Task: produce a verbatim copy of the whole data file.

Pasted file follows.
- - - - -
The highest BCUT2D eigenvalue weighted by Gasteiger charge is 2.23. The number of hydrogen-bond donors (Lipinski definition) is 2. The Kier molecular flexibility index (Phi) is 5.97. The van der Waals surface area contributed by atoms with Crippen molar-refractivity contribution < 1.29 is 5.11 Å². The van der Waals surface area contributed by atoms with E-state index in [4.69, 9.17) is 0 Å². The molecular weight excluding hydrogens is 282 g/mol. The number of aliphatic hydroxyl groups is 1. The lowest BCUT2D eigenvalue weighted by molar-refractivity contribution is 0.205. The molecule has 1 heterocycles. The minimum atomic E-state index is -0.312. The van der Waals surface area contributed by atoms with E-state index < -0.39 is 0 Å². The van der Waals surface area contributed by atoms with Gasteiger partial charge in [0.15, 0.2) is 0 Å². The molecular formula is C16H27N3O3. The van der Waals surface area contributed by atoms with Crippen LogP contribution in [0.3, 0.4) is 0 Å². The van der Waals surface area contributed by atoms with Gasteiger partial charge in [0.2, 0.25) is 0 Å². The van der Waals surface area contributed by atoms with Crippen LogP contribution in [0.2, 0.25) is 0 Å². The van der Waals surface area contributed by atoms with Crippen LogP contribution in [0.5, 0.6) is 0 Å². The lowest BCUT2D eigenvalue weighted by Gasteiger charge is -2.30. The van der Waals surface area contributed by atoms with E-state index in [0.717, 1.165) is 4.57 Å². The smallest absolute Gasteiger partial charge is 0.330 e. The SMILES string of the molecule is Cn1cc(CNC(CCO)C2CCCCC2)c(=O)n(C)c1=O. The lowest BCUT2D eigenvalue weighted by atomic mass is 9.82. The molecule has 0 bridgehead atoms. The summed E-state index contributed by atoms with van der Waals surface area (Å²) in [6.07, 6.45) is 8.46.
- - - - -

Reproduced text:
The highest BCUT2D eigenvalue weighted by Gasteiger charge is 2.23. The number of hydrogen-bond donors (Lipinski definition) is 2. The Kier molecular flexibility index (Phi) is 5.97. The van der Waals surface area contributed by atoms with Crippen molar-refractivity contribution < 1.29 is 5.11 Å². The van der Waals surface area contributed by atoms with E-state index in [4.69, 9.17) is 0 Å². The molecular weight excluding hydrogens is 282 g/mol. The number of aliphatic hydroxyl groups is 1. The lowest BCUT2D eigenvalue weighted by molar-refractivity contribution is 0.205. The molecule has 1 heterocycles. The minimum atomic E-state index is -0.312. The van der Waals surface area contributed by atoms with E-state index < -0.39 is 0 Å². The van der Waals surface area contributed by atoms with Gasteiger partial charge in [0.15, 0.2) is 0 Å². The molecular formula is C16H27N3O3. The van der Waals surface area contributed by atoms with Crippen LogP contribution in [0.3, 0.4) is 0 Å². The van der Waals surface area contributed by atoms with Gasteiger partial charge in [0.2, 0.25) is 0 Å². The van der Waals surface area contributed by atoms with Crippen LogP contribution in [0.2, 0.25) is 0 Å². The van der Waals surface area contributed by atoms with Crippen LogP contribution in [0.5, 0.6) is 0 Å². The lowest BCUT2D eigenvalue weighted by Gasteiger charge is -2.30. The van der Waals surface area contributed by atoms with E-state index in [0.717, 1.165) is 4.57 Å². The smallest absolute Gasteiger partial charge is 0.330 e. The SMILES string of the molecule is Cn1cc(CNC(CCO)C2CCCCC2)c(=O)n(C)c1=O. The lowest BCUT2D eigenvalue weighted by atomic mass is 9.82. The molecule has 0 bridgehead atoms. The summed E-state index contributed by atoms with van der Waals surface area (Å²) in [6.07, 6.45) is 8.46.